A really smart somebody or other once opined that time is what keeps everything in a story from happening all at once. Since we humans are all engaged in making up some kind of story or other, this is an important concept.
I know. All kinds of people have weighed in with opinions – esoteric, scientific, and mundane – about Time. You have probably heard them all before.
Basically, under all of that pretzel-brain making cascade, we are told that either (a) Time is an illusion or a delusion and not real at all, or (b) the only ride we have in this little bit of life we’ve been given is Time and it is a powerful, wild and slippery thing that never stops moving off in all directions.
Frankly, the “Time-Is-Not-Real” concept is useless for regular, practical folks with bills to pay and babies to feed. When survival issues (like filling your rice bowl and keeping a roof over your head) are pressing urgencies, there’s not much room to be contemplating Time as a fantasy.
So, mostly, we post-moderns accept it when we are told that we are more or less stuck with trying to figure out how to develop the skills we need to mount the slippery chaos-beast that is Time and…well, ride!
There is no shortage of advice about how to “manage time,” but very often, it seems to me, these so-called life-hacks and advice for the overworked and overwhelmed can be somewhat deceptive.
I have noticed that if you look at the advice with an eye towards the results you get from following them, it really does look like productivity experts and self-development coaches and consultants mostly teach you how to manage your own actions and harness your wild thoughts in order to tame and leash yourself to Time.
I often find that a lot of this most excellent advice feels very much like leashing a six-year-old kid to a Great Dane and telling the kid to go take the dog for a walk around the block. (YEESH!)
A BOOK ABOUT HOW HUMANS DEAL WITH TIME
Humans have many ways of playing and working with time. People around the world in different cultures and during different eras throughout history all developed and evolved their own ways of working with time to shape their own realities.
All of the different approaches for dealing with time can be useful, depending on what you are trying to do and the circumstances with which you are dealing.
One paradigm and pattern in which we post-moderns have been particularly encouraged to participate is what the late social psychologist and time researcher Robert Levine identifies as “clock time” in his 1997 book, A GEOGRAPHY OF TIME: Temporal Misadventures of a Social Psychologist, Or How Every Culture Keeps Time Just a Little Bit Differently.
[I just had to get that book title in here. It’s just so…1990s. This pop-sci book was apparently interesting enough for it to keep on selling steadily.
The book was taken up by a reprinter, Basic Books, and another edition was released to the world in 2018 with a slicker subtitle: “On Tempo, Culture, And the Pace Of Life.” It’s available as a Kindle edition and as a paperback.
Here’s a caveat: Because of the age of the book with the overblown title, the stories may seem dated and possibly politically “insensitive” or whatever. (This was pre-9/11, guys.)
The lens Levine uses to look at the global nuances of Time is probably just as interesting as the work itself…and, he was there – a very observant and noticing Johnny-on-the-spot.
I like it.]
In the book, Levine broadly categorizes how humans interact with time in three different ways:
Nature time is time in the “raw.” Humans who follow nature time are influenced by and adapt to the rising and setting of the sun, weather phenomena, the changing seasons, and the natural happenings and processes of the world around them.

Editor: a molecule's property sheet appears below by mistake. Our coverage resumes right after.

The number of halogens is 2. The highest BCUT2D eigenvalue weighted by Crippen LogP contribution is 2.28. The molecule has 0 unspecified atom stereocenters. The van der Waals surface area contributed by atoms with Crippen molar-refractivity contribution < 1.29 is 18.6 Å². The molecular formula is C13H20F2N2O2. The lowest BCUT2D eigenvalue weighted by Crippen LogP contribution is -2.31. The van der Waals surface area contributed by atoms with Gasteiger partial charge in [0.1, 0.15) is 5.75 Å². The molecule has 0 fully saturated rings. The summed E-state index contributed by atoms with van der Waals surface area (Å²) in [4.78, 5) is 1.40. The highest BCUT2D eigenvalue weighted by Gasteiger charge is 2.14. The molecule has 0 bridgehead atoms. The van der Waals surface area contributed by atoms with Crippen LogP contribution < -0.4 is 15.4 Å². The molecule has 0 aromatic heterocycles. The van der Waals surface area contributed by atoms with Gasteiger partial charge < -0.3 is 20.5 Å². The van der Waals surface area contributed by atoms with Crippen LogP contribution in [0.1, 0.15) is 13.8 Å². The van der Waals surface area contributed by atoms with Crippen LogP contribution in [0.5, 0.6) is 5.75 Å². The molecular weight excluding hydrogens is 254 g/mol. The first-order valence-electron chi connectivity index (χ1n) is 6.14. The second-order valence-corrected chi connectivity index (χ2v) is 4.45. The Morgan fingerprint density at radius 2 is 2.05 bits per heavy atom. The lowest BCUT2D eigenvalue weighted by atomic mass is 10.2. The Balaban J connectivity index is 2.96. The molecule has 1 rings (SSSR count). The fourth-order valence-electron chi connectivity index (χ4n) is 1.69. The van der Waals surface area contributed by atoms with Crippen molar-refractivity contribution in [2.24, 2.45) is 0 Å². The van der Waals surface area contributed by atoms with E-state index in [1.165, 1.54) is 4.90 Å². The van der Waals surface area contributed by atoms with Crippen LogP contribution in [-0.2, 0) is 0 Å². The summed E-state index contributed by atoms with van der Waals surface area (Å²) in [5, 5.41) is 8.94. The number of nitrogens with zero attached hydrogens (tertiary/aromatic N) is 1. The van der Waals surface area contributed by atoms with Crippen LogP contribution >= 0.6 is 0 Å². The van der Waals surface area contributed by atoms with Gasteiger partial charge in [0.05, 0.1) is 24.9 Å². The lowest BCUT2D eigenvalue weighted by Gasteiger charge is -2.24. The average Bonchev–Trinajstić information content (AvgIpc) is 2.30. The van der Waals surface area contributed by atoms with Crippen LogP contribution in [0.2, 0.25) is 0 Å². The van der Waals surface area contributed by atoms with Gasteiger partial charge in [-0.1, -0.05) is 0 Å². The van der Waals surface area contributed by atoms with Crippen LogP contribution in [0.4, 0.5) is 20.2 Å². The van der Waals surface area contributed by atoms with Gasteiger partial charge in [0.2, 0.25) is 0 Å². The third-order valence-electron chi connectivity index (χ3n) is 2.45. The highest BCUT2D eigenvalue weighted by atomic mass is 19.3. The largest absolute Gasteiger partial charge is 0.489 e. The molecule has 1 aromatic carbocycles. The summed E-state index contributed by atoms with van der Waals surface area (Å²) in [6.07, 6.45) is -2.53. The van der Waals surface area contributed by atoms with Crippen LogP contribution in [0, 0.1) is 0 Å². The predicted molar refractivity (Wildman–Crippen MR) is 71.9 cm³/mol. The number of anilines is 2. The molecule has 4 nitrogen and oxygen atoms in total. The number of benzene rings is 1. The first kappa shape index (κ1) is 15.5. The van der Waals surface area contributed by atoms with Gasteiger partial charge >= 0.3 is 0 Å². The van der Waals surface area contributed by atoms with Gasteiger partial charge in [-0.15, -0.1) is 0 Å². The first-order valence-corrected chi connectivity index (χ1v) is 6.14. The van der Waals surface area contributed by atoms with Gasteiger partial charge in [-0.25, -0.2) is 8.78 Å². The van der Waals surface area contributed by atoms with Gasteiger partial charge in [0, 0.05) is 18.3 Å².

“Event time,” as Levine calls it, is the time that is needed to organize and perform sometimes complicated tasks that are part of making a something from start to finish. (I prefer to call it “project time.”). You move through a number of connected processes — linked actions that often require a certain degree of knowledge and skill — one after another — and you produce a finished product or accomplish some desired outcome or long-term goal.
Humans on clock time live by the clock. Their lives are tied up and bound in scheduling, performance, productivity, and analyzing and measuring the activities of their lives using the time units on a clock of one sort or another.
Each of these ways of dancing with time produces different rhythms and requires getting your body and your mind to move at differing speeds. Each one also creates a different framework for your days.
Each one encourages and fosters the emphasis and prioritization of different human values as well, it seems. And they can be mixed and matched, I suppose. There are all sorts of hybrid forms that humans make up with the basic three.
Humans who live in nature time don’t seem to pay a lot of attention to time. They are too busy watching the natural world and participating in that ongoing complex dance that has been happening since before some human invented time.
Think of a surfer in the ocean waiting for a wave to rise.
Think about hunter-gatherers working directly with the natural world’s resources and gifts to take care of the needs of their heart-people.
Think about agrarian or nomadic cultures that are tied to the seasons.
A lot of their lives are spent in nature-time mode.
This mode seems best when you’re wanting to savor and appreciate Life-Its-Own-Self.
It can take you to a special place that is very much to our liking. It’s the place you go to experience the connectedness of Native thinking, the blissfulness of Eckhart Tolle’s “Now,” the reaching for the Divine through prayerfulness, or the open and perfectly accepting “Beginner Mind” thing meditators try to cultivate.
Proponents tell you these things are good for a healthier and saner you. Nature time can help you to increase your physical energy and vitality. It lets you dump all the anxiety and stress created by turning away from the “Oneness of the Universe” and so forth and so on.
This is all true. Every human can learn how to sink into nature time. When you were a baby, that’s where you lived. It is still where you can go to feed your soul.
The major problem with nature-time mode, though, is that it really does eat up a bunch of your time that could be “much better spent” (hardcore achievement aficionados tell us) on things that make dents – big or small — in the World-As-We-Know-It, the one where the concerns of us humans are paramount because it’s the one we have built together.
In nature time, Time is all there is.
For this reason, while nature time is our starting place and our best medicine, the majority of us urban sorts do have a hard time staying in that time mode.